The dose of Aloe vera extract for treatments was selected according to previously reported research [33–35]. According to the published articles, evaluation on the acute and subacute toxicity of Aloe vera in rats indicated that the methanol extract at the doses of 1, 2,4, 8, and 16 g/kg B.wt did not produce significant toxic effects . In the other study, assessments on the subacute toxicity test showed that Aloe vera did not produce marked subacute toxic effects up to a maximum concentration of 3330 mg/kg body weight on rats with no mutagenic activity in ICR mice exposed to 10000 mg Aloe vera/kg body weight . As a result, at the tested dose of Aloe vera extract, the toxic effect in rats without colitis was not assessed.
Sulfasalazine also was purchased from Merck chemical company. The appropriate amount of extract or sulfasalazine based on the treated group was dissolved in sterile water. Intragastric administration was used in conscious rats with biomedical needles (length 76.2 mm, diameter 3 mm, straight). To prepare extract for rectal administration, 5% glycerol was mixed with 2% sodium carboxymethyl cellulose (NaCMC) as an inert preservative substance . Next, 200 and 400 mg/kg body weight of the dried extract was dissolved in deionized water, and the mixtures were gradually added to the glycerol-NaCMC solution. The gel was homogenized for 30 minutes, and the gel was collected in an aluminum tube in the refrigerator. For rectal administration, the gavage needle was inserted into the anus of rats (7 cm) and 1 ml of the prepared gel was injected .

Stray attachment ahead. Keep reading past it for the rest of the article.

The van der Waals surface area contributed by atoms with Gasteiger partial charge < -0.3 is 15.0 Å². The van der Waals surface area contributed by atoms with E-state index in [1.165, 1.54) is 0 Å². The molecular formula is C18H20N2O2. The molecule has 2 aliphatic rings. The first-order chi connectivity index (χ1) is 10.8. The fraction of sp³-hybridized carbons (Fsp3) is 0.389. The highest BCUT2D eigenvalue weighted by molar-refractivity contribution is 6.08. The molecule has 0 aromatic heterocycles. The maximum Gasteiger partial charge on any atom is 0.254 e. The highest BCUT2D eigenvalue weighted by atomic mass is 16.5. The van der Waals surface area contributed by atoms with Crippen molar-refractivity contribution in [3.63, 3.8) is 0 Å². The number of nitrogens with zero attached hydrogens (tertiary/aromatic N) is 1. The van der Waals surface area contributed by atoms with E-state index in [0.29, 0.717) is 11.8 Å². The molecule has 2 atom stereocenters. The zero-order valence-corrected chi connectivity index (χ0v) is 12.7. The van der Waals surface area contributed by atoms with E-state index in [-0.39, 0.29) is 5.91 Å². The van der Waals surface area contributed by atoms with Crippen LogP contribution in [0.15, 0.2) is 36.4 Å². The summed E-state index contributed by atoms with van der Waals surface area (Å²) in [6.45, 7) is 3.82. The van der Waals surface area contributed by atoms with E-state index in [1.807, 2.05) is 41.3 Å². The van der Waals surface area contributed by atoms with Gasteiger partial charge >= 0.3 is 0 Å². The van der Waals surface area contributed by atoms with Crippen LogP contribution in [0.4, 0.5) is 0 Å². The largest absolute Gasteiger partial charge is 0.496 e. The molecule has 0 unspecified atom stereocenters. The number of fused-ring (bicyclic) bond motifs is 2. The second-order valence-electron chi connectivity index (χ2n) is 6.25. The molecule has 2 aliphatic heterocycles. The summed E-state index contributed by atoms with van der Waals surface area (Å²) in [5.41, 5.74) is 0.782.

2.4. Plant Extract
Aloe vera leaves were obtained in Shiraz, Fars Province, Iran, and its species was endorsed by SUMS taxonomists at a pharmacy school. 100 g dried Aloe vera was powdered and percolated with 70% ethanol (3 times), at room temperature, and the extracts were filtered and evaporated under reduced pressure to acquire 9.8 g of dried extracts (9.8% yield). This procedure was repeated several times to get enough amounts of extract for in vitro and in vivo studies.
2.5. Macroscopic Scoring
The dosage and period of treatments were accompanied by daily body weights, gross stool evaluation for visible and/or occult bleeding. On the last day of the experiment (7th), the degree of colonic inflammation and damage was scored (Table 1) as described by Morris et al. with slight modifications [41, 42].
Localized hyperemia, but no ulcers or erosions
Ulcers or erosions with no significant inflammation
Ulcers or erosions with inflammation at one site
Two or more sites of ulceration and/or inflammation
Two or more major sites of inflammation and ulceration or one major site of inflammation and ulceration extending >1 cm along the length of the colon